Adhesive & Sealant Industry News

How the Rheology of Two Component Adhesives Impact Mixing Behavior in Static Mixers

Two-component adhesives are increasingly becoming the bonding solution of choice in a variety of markets. Static mixers are the most frequent choice for mixing the two-component material before application. Static mixer selection is affected by the rheological properties of the starting components and their mixing ratio play an important role. In particular, highly viscous materials with a high proportion of fillers often have a pronounced non-Newtonian behavior. 

For Newtonian fluids, viscosity is independent of load. This means that the viscosity depends on the temperature, but not on the shear stress. Only a small group of mostly low-viscous fluids (such as water, milk, salad oil) exhibit such constant viscosity. For most fluids, the viscosity changes under shear stress; these are called non-Newtonian fluids.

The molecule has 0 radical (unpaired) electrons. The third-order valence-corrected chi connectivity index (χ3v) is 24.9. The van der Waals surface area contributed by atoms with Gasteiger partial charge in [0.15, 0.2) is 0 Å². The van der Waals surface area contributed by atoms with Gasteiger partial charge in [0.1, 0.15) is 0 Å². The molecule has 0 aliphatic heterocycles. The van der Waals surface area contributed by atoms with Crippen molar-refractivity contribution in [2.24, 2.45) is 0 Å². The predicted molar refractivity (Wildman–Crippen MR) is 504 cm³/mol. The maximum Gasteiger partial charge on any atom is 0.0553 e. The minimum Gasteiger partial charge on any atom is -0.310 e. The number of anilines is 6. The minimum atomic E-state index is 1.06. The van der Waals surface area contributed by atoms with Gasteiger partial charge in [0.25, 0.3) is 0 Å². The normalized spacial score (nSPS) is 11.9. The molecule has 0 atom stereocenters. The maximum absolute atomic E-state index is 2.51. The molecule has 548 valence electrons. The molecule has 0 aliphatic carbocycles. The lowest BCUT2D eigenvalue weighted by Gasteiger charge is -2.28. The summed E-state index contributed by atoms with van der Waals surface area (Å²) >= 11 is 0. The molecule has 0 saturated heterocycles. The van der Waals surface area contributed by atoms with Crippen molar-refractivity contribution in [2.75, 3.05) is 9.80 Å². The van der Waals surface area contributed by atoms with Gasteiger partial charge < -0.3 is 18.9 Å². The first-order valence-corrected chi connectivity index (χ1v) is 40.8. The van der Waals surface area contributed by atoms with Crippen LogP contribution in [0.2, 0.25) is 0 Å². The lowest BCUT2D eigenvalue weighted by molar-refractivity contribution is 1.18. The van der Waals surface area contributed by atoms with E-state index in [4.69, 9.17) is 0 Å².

Non-Newtonian fluids can exhibit shear-thinning (structurally viscous) or shear-thickening (dilatant) flow behavior. Shear-thinning flow behavior is characterized by a decrease in viscosity with increasing shear rate. Typical materials exhibiting this behavior are coatings, adhesives, polymer solutions, and polymer melts. Shear thickening means that viscosity increases with increasing shear rate. Materials that typically exhibit such behavior include highly filled dispersions, such as ceramic suspensions, starch dispersions, sometimes dental fillings (dental composites), and special composites for protective clothing.

In addition to the rheological behavior, the viscosity of a material is also strongly dependent on temperature. Generally, in the case of liquids the viscosity decreases with increasing temperature. This can have a strong impact. For example, the viscosity of a typical engine oil decreases by a factor of three when the temperature is increased from 23 °C to 50 °C.

The optimal achievable mixing quality depends on the type of mixer, the number of mixing elements, the mixing ratio, and the viscosity ratio of the two components. A pre-defined mixer generally achieves the best mixing quality when materials with a mixing ratio of 1 to 1 and the same viscosity are mixed.

In many cases, however, this optimum condition does not exist and a rather high-viscous, shear-thinning resin is to be mixed with a rather low-viscous Newtonian curing agent. Since optimum mixing occurs at equal viscosity, it is advantageous to select a mixer that mixes at a shear rate that results in equal viscosities of the two components.


Source: medmix/Adhesives Magazine